Wednesday, May 28, 2008

What To Do About Tyrants A Key Issue In 2008

It was the poet W.H. Auden who suggested Hitler was "a psychopathic god," and wrote the classic short poem, "Epitaph On A Tyrant." It is certainly pertinent to the security debate now raging in the presidential campaign that I quote it here:

"Perfection, of a kind, was what he was after
And the poetry he invented was easy to understand
He knew human folly like the back of his hand
And was greatly interested in armies and fleets
When he laughed, respectable senators burst with laughter
And when he cried, the little children died in the streets"

That is not just a fanciful poem. In the world today, we have tyrants like that: Than Shwe in Burma, Robert Mugabe in Zimbabwe, Bashir Assad in Syria, Mahmoud Ahmadinejad in Iran. There are others in The Sudan and Belarus. Not to mention terrorist leaders who call for the extinction of Israel, but primarily just slaughter other Muslims.

Just today, there are reports that Al-Qaeda is vowing to obtain nuclear, biological and chemical weapons and use them against the West. This is no more fanciful than Auden's poem: It could actually happen. Who is the new American president will be preoccupied with trying to see it doesn't happen.

That's a good reason that the vital debate over the security of the United States and other free nations shouldn't be just a series of gaffes, one-liners and provocative television spots.

The fact that Barack Obama refers to his great-uncle liberating Auschwitz when he should have said Buchenwald is not consequential. Neither is a Hillary Clinton ad suggesting she is ready for a call about a terrorist attack at 3 a.m., while Obama as president would not be. And neither are the one-liners John McCain is fond of throwing out: "I will never surrender in Iraq." "We might be there 100 years."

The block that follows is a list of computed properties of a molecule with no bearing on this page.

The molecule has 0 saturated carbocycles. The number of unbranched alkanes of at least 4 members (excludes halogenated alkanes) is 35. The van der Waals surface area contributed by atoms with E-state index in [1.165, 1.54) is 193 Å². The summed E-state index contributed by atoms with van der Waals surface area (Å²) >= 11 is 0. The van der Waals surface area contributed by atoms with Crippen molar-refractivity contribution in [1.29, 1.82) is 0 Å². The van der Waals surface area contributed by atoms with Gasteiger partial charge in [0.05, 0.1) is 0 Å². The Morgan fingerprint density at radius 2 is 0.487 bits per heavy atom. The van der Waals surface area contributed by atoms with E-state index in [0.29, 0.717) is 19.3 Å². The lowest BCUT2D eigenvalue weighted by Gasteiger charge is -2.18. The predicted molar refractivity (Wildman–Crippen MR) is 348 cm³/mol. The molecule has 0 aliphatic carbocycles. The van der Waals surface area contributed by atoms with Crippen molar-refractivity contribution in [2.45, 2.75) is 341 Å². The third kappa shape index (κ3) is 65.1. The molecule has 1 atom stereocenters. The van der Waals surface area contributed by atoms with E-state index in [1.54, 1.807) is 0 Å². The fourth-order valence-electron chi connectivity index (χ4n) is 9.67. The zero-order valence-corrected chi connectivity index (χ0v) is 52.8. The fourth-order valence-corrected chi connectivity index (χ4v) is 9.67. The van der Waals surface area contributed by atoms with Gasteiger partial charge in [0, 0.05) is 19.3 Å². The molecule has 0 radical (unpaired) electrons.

The trouble with the last, by the way, is not that McCain is not expressing his true sentiments. It is just that the American people will never have the patience to keep armed forces in Iraq for 100 years. Unless our leaders can figure out how to wind this operation up expeditiously, we are going to lose in Iraq, or at least have to concentrate the War on Terror somewhere else.

As we go forward in the fall campaign, I hope it's not just a tit-for-tat between McCain and Obama to see which one can one-up the other. I'm sure both men will be diligent campaigners, leaving no stone unturned in their efforts. It's obvious that neither is lazy.

But what is most important is that it be a substantive discussion, that it draw out each of the candidates to give us a clear idea of how they think, how they would begin confronting the pro0blems we face, in short what kind of president each would be. That is what individual voters have to decide for themselves in choosing how to vote.

We haven't always had that in campaigns. Lyndon Johnson ran as the peace candidate in 1964, but within three weeks of his inauguration sharply expanded the fruitless war in Vietnam. Woodrow Wilson ran in 1916 on the slogan, "He kept us out of war," but a month after his inauguration called for, and got, a declaration of war against Germany. Even Franklin D. Roosevelt wasn't completely candid about the options facing the U.S. in 1940.

Can we do better this time?

I'm not at all adverse to McCain's suggestion that he and Obama campaign on occasion together throughout the country with a series of discussions about the issues. It would not be necessary to have ambitious, attention-seeking reporters moderate these talks, thus possibly avoiding the pointless negative questioning of some recent candidate encounters. Maybe, it wouldn't work, but I think it's worth trying. I see no merit, however, in McCain's suggestion that he and Obama take a trip to Iraq together.

We already know, to their credit, that neither McCain nor Obama want to make much of divisive racial issues. Both have denounced religious supporters who were peddling hate and nonsense. Both have fired campaign advisors who decided to go off on their own tacks. We have the sense that both want to be good presidents, and, are not, as the Clintons have been doing, simply grabbing for power.

But the two candidates do profoundly differ with each other on such issues as talking with our enemies, Iraq, and, as it will likely develop, a whole range of other issues.

So, let's go ahead. Let's not cede the field to clever lobbies, fake advertising arrangers, and people with hidden agendas. The times are critical. It is to be hoped that our democracy will live up to them.



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